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Nursing Assistant Training Schenectady NY

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State University of New York (SUNY)
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State University Plaza
Albany, NY

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Ellis Hospital School of Nursing
(518) 243-4471
1101 Nott Street
Schenectady, NY

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Memorial Hospital School of Nursing
(518) 471-3260
600 Northern Boulevard
Albany, NY

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Samaritan Hospital School of Nursing
(518) 271-3285
2215 Burdett Avenue
Troy, NY

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State University of New York (SUNY)
0
State University Plaza
Albany, NY

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Russell Sage College
(518) 244-2000
45 Ferry Street
Troy, NY
Tuition
Tuition Costs : $25750
School Information
Type of Institution : Four-Year college
Institutional Designation : Private—Nonprofit

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Maria College
(518) 482-3631
700 New Scotland Avenue
Albany, NY
Tuition
Tuition Costs : $8600
School Information
Type of Institution : Two-Year college
Institutional Designation : Private—Nonprofit

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Hudson Valley Community college
(518) 629-4822
80 Vandenburgh Avenue
Troy, NY

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Molloy College
(516) 678-5000
1000 Hempstead Avenue
Rockville Centre, NY
Tuition
Tuition Costs : $18700
School Information
Type of Institution : Comprehensive higher education system
Institutional Designation : Private—Nonprofit

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New York University
(212) 998-1212
25 West. 4th St.
New York, NY
Tuition
Tuition Costs : $35230
School Information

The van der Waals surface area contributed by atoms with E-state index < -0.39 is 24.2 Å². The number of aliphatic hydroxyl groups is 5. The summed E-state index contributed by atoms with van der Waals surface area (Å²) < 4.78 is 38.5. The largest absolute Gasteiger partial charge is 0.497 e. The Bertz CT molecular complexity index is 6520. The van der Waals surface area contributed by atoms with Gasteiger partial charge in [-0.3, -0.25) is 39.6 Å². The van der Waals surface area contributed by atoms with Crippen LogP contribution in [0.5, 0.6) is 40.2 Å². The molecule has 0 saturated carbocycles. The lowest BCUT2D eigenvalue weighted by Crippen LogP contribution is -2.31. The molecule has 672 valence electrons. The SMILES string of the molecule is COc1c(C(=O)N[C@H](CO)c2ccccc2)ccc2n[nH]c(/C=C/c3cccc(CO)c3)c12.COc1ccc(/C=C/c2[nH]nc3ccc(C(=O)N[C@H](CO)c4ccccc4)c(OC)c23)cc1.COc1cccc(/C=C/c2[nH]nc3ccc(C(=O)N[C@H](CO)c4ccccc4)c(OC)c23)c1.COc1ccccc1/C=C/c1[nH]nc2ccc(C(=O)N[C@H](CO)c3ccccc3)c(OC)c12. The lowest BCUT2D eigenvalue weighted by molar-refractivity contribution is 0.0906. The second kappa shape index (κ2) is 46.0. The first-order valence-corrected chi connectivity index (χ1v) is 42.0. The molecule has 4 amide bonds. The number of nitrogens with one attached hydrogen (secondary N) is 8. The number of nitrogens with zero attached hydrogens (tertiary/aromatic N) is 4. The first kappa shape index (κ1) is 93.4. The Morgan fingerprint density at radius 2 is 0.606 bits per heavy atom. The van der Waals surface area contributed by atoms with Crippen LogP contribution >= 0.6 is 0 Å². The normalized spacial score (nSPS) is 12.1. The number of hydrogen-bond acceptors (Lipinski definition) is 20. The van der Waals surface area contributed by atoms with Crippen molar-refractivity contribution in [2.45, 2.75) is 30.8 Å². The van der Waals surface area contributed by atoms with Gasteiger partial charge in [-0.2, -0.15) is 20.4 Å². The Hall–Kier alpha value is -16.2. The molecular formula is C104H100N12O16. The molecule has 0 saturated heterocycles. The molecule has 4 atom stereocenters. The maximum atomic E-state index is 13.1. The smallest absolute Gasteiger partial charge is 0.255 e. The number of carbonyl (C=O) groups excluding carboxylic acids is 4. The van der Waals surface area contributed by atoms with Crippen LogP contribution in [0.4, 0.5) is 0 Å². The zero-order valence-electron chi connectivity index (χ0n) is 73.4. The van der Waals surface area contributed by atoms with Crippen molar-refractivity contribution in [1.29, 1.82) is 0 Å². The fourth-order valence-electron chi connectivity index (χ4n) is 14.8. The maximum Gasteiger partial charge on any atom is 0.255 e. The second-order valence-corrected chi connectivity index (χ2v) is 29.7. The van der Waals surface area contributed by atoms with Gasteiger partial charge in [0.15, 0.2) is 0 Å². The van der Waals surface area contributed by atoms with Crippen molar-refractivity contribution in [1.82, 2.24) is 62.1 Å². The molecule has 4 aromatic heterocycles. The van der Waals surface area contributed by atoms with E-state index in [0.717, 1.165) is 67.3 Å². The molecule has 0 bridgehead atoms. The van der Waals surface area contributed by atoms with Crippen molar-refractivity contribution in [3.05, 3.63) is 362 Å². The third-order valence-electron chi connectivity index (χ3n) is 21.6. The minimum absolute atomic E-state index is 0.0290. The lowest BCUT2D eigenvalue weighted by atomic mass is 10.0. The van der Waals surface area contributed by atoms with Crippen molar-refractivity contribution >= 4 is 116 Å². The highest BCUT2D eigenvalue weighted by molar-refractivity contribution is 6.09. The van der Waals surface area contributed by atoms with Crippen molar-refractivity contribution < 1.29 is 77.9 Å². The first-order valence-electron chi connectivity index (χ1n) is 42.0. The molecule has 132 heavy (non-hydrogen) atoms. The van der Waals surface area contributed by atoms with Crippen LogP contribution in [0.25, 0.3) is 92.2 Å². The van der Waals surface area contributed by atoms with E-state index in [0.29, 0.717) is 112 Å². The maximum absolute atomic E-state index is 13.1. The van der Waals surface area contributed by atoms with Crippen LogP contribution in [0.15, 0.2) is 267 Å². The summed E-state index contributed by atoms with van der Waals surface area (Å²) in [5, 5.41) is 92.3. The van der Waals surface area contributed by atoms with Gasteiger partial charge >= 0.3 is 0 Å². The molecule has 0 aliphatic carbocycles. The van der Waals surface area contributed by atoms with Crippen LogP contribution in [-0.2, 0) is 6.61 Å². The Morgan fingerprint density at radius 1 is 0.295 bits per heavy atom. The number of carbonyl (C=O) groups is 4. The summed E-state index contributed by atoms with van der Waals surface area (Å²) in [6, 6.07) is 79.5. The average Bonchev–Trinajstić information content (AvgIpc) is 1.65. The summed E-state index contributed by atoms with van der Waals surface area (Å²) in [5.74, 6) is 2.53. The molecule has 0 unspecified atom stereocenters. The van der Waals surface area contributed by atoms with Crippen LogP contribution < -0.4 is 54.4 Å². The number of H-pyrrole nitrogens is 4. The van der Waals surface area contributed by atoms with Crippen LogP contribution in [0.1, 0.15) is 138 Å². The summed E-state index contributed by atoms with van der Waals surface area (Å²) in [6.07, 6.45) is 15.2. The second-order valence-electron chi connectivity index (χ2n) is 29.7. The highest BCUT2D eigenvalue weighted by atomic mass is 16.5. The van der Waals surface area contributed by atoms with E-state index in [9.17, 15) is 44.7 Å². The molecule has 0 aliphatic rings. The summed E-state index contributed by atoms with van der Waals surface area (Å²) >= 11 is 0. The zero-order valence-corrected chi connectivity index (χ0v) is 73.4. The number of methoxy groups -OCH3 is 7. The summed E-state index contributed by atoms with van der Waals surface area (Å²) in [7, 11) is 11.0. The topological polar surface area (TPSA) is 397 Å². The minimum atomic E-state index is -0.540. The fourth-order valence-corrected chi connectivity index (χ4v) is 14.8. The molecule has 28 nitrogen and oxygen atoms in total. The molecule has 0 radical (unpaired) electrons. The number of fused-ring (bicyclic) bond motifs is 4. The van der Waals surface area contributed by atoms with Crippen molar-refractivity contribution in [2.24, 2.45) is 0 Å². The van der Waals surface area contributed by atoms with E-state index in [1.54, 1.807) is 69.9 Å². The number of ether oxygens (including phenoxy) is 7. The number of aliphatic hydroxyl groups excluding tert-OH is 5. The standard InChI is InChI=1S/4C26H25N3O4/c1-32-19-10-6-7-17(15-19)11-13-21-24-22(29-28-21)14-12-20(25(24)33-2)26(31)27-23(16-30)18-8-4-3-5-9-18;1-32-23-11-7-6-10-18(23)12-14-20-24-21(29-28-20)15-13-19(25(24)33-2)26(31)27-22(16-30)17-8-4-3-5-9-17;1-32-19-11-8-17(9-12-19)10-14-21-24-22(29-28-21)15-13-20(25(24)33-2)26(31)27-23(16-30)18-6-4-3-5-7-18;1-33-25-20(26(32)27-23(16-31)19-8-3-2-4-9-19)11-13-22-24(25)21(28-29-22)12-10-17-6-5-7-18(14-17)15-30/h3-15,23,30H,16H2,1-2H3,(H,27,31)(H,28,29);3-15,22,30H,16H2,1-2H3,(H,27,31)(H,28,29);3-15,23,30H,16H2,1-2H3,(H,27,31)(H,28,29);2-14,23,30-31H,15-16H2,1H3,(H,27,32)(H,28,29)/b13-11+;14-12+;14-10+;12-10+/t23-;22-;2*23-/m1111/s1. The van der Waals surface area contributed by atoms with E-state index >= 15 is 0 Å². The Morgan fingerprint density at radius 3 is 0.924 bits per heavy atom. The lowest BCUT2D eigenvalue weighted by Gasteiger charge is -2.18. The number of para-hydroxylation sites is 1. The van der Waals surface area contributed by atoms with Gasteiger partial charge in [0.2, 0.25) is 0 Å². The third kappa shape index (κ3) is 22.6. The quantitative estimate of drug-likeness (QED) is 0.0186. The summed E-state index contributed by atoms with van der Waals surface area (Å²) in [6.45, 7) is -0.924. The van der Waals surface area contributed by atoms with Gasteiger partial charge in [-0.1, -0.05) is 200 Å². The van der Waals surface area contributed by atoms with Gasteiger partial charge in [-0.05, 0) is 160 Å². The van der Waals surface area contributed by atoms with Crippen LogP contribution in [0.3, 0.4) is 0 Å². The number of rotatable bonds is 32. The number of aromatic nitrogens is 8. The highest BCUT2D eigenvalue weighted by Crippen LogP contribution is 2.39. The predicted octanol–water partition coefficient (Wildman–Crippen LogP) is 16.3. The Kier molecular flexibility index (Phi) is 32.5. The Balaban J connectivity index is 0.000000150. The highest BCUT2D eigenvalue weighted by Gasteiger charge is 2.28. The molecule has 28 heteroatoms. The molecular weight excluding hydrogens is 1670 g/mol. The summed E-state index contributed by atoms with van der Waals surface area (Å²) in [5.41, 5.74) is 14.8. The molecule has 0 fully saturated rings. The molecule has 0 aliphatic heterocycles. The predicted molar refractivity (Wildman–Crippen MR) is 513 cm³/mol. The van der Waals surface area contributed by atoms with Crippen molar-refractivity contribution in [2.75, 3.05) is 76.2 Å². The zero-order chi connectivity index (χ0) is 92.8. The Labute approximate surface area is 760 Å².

Type of Institution : University
Institutional Designation : Private—Nonprofit

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Nursing Assistant

How to become a Nursing Assistant

The process of becoming a nursing assistant in the United States will vary greatly, depending on where you live and where you choose to work. To become a nursing assistant, you must at least have a high school diploma or GED, and complete an approved certified nursing assistant program. You must be in good health, have good interpersonal skills, and be able to work as part of a team.

The first step to becoming a nursing assistant is to find the best program that suits you and matches your career goals. You can obtain nursing assistant training at high schools, nursing care facilities, vocational/technical schools, community colleges, and the American Red Cross. Also, health care facilities in your local area sometimes advertise in newspapers, offering free or pay-while-you-learn certified nursing assistant classes. These classes are available to those who are interested, and who have no prior medical experience.

Prospective nursing assistants can also receive classroom training through their employers. Other candidates receive on-the-job training through experienced nurses. This kind of training could last from a few days to several months. You may also obtain training by attending lectures, trainings, and workshops in the nursing assistant field.

Regardless of the route you take to become a nursing assistant, you will be required to take courses in anatomy, physiology, personal care skills, body mechanics, infection control, nutrition, communication skills, and resident rights to name few. The average nursing assistant training program normally takes from 2 to 5 weeks to complete.

Once you complete nursing assistant training, you will be required to take a State administered test to become certified. A physical examination and criminal background are normally required for employment.

What does a Nursing Assistant do?

Nursing assistants are mainly responsible for providing medical support to doctors and nurse in hospitals and other health care facilities. They provide hands-on personal care to patients, and perform repetitive, routine tasks under the supervision of nurses and doctors. They assist patients with eating, dressing, bathing, getting in and out of bed, walking, and skin care. Nursing assistants also escort patients to and from operating rooms and examining rooms.

Many routine, repetitive tasks performed by nursing assistants include helping patients, taking messages and delivering them to patients and staff, serving patients their meals, making patients' beds, emptying bedpans, cleaning rooms, and much more. Depending on their workplace, nursing assistants are sometimes required to record vital signs, i.e. taking patients' temperatures, monitoring and recording their pulse rates and respiration rates, taking blood pressure, collecting small samples of body fluids, and sterilizing equipment and supplies.

Some nursing assistants serve as backup to other medical staff by set...

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